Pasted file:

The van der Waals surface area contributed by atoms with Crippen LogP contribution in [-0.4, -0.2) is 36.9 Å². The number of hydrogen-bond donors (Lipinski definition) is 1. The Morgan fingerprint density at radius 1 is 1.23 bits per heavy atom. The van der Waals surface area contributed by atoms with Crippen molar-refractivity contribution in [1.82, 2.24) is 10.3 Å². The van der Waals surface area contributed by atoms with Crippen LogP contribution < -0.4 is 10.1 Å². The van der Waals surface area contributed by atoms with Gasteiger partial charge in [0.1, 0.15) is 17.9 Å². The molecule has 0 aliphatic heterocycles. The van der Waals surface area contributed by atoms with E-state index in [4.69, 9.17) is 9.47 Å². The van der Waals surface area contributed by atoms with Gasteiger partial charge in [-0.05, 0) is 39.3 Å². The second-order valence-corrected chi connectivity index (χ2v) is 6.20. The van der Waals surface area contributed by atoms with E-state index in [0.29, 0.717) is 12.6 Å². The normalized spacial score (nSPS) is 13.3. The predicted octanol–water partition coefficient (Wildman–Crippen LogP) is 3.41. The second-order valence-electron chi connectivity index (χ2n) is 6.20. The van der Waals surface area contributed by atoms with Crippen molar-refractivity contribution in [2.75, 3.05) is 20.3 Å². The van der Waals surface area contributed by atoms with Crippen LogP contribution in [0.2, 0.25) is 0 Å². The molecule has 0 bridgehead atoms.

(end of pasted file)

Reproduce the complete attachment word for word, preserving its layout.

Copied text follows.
The van der Waals surface area contributed by atoms with Crippen LogP contribution in [-0.4, -0.2) is 36.9 Å². The number of hydrogen-bond donors (Lipinski definition) is 1. The Morgan fingerprint density at radius 1 is 1.23 bits per heavy atom. The van der Waals surface area contributed by atoms with Crippen molar-refractivity contribution in [1.82, 2.24) is 10.3 Å². The van der Waals surface area contributed by atoms with Crippen LogP contribution < -0.4 is 10.1 Å². The van der Waals surface area contributed by atoms with Gasteiger partial charge in [0.1, 0.15) is 17.9 Å². The molecule has 0 aliphatic heterocycles. The van der Waals surface area contributed by atoms with E-state index in [4.69, 9.17) is 9.47 Å². The van der Waals surface area contributed by atoms with Gasteiger partial charge in [-0.05, 0) is 39.3 Å². The second-order valence-corrected chi connectivity index (χ2v) is 6.20. The van der Waals surface area contributed by atoms with E-state index in [0.29, 0.717) is 12.6 Å². The normalized spacial score (nSPS) is 13.3. The predicted octanol–water partition coefficient (Wildman–Crippen LogP) is 3.41. The second-order valence-electron chi connectivity index (χ2n) is 6.20. The van der Waals surface area contributed by atoms with Crippen molar-refractivity contribution in [2.75, 3.05) is 20.3 Å². The van der Waals surface area contributed by atoms with Crippen LogP contribution in [0.2, 0.25) is 0 Å². The molecule has 0 bridgehead atoms.